Perforated Lines (you can't resist 'em!)

qwerty is here! 
-- Wednesday, September 8, 1999 --



10:54 a.m. So, there you have it. Kids are all nicely tucked into school now, brand new schedules are unwrapped and examined, week is already almost half over. Furious fall is underway, even here in an official summery playground. Garbage has been picked up, all of it, and the mail is filling the box outside to overflowing. All systems are go, go, go. It's making me just a little bit nervous about tomorrow: 9/9/99 -- dare I put it in my header? -- sure. What's the worse thing that can happen? It's only a couple of numbers, right?

Meanwhile, I've gotten up early, I've gotten myself in here with only a side trip to water the needy greedy plants, because like babies and pets, they will not wait. They run on their own demanding wheels of time, not hours. Ha! You see! it's back. My brain has come back!

Today, I wanted to talk about professional jealousy and the surefire cure I've found for it. But, what kind of photo or drawing can I find to illustrate this? I've already put Marilynne's picture up, and it still has the power to blow me around a bit, and I haven't even been able to finish the story I've promised that will completely and for all time explain my actions in that quarter.

You see, first I need a comprehensive index, which I am, in fact, actually working on. But not just any index, no. It's got to be a Balki index with bells and whistles and glitter and popup surprises and dangly shiny things. And first there has to be the big announcement, and then the thousand handy pointers so you can find the thing. It's not ready yet. I will keep you informed.

12:11. After a suitable search, a little avoidance here, a quick rationalization there, a piece of toast to keep my strength up but not make me drowsy, compensatory behaviors all finished, I have found, at least, the perfect illustration. You're going to just have to trust me when I tell you that I'd already written the first two paragraphs (above) about plants and the mail before I landed on this conveniently scanned and cropped .gif of my pal Qwerty. Good old Qwerty. I'd already used his sunglasses to obscure the identity of a brilliant but shy person, and so the drawing was just lying around, you know, in a file I really should rename: Serendipity.

Back to the grind now. Back to my lesson on jealousy and its cure. I must first choke down some bitter bile. Be back in a sec.

12:30. Ok, I'm back. I've read the stupid newspaper article that was giving me so much trouble. There it was on the kitchen counter this morning, confront and center: a big color photo and the subhead that said: "Middle-Aged Writer Goes from a Trailer to Talk-Show Fame." Bah. Big photo of the lady in front of the trailer, with a big smile and a French manicure and nice rings and you just want to punch her in the face.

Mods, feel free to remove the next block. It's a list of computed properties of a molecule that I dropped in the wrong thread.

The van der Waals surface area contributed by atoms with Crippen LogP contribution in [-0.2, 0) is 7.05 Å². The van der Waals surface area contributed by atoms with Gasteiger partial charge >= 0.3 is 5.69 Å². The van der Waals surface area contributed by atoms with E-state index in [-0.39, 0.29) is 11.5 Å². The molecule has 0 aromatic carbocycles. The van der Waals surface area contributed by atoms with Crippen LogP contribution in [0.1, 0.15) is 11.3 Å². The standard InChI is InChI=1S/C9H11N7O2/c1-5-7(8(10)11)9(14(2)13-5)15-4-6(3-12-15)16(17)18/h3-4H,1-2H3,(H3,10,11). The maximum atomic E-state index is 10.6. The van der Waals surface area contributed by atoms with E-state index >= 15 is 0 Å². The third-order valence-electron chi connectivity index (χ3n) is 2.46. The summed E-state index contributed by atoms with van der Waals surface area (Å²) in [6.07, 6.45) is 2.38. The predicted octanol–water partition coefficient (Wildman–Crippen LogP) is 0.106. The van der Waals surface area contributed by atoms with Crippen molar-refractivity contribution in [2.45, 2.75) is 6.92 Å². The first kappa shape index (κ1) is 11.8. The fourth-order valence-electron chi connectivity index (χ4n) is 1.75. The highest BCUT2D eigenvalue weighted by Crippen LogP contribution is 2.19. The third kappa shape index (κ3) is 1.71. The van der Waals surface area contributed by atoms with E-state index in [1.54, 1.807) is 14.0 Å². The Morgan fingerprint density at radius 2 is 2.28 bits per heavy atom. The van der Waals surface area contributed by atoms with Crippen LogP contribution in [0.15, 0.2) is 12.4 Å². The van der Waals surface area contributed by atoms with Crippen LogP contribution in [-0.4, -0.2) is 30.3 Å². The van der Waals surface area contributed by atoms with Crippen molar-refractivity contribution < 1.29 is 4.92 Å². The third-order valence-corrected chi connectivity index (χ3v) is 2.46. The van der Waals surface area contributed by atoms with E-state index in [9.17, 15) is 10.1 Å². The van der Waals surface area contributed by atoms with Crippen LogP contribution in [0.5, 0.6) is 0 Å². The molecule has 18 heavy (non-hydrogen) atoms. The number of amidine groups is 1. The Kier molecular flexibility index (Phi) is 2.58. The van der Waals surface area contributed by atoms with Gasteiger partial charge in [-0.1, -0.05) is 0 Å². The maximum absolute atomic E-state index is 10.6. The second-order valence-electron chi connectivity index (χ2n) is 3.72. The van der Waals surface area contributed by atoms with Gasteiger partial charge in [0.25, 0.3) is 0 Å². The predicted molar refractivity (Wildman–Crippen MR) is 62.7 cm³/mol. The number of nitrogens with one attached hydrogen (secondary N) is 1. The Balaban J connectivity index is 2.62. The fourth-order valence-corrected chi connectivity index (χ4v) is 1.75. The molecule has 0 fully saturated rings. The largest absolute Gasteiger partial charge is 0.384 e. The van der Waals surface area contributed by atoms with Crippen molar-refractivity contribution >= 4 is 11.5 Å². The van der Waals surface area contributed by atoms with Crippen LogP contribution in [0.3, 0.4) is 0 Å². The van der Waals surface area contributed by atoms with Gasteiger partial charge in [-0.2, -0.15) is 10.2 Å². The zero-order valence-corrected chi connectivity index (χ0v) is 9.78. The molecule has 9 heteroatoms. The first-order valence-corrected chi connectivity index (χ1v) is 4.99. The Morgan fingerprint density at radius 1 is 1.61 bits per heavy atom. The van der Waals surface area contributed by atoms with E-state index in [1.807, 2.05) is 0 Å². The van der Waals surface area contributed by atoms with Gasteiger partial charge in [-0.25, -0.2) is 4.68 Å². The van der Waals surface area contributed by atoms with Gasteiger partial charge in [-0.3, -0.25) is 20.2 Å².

Ok. That's mean. But, you do want to put your coffee down right in the middle of her grin. Or flip the paper over and go on with your little, mediocre life. But no, it's a splinter in the happy pulp, and it's got to be dealt with.

The cure for professional jealousy is quite simple. Now, this might only work for people in the artistic professions, but you should extrapolate and try it in other fields of endeavor, if you're so inclined. It goes like this: say somebody is getting all the praise, all the attention, all the money. How unfair, you say. There will not be any left for me, you say. Here I am, struggling along, doing the Exact Same Thing, and does anybody see me? Notice my twinkly glory? Hey, I'm starving over here! Time is running out for me. Hellooo?

It can make you so mad. Phrases like these: "modest first printing of 6,800 copies into a bestseller with 750,000 in print." Or, if that doesn't float your goat, how about this: "$100,000 advance ... royalties could easily climb to more than $1.7 million." Off the chart, folks. I'm beginning to fibrillate now. Must regain composure.

The cure? Simple as pi. Read the material. If she's a writer, read what she has written, instead of her reviews. If she's a dancer, put down the program and watch her dance. She sings? Don't watch her on a talk show -- listen to her song. An actress? It's the performance that counts, not the box office or the front office or the take-home pay.

Go to the primary text. Read it as closely as you need to, until you know. Know what? Well, again it's quite simple. You'll know one of two things: either she's no good, no good at all, and you can feel sympathy for her shallow shelf, pity for her paucity. At the banquet table that is life, you'd rather not have her meager portion of talent, thank you very much.

Yeah, ok. That's easy enough. But what if she's good?

Well, your response is just as simple. If she's good, you will be won over. She will give you the same pleasure she obviously gave Oprah. You will feel the frisson she's sending through the medium of the moment. You will rejoice in the joy that she's brought into your life and you, too, will become a fan! Bravo good and talented person, you will say. If you can do it, so can we all. If there's hope for you, there's hope for me.

See? It's easy. Just open your closed fist of a heart and read the lines.*

* Here's a nifty feature of the internet: you can read a whole lot of first chapters online, including Mother of Pearl, which I'm not -- (Freudian) -- now going to search for. Ill let you know. Or, try it yourself -- I've got a batch of them on my own first chapter page.

Tomorrow? Woo. We'll see about that.


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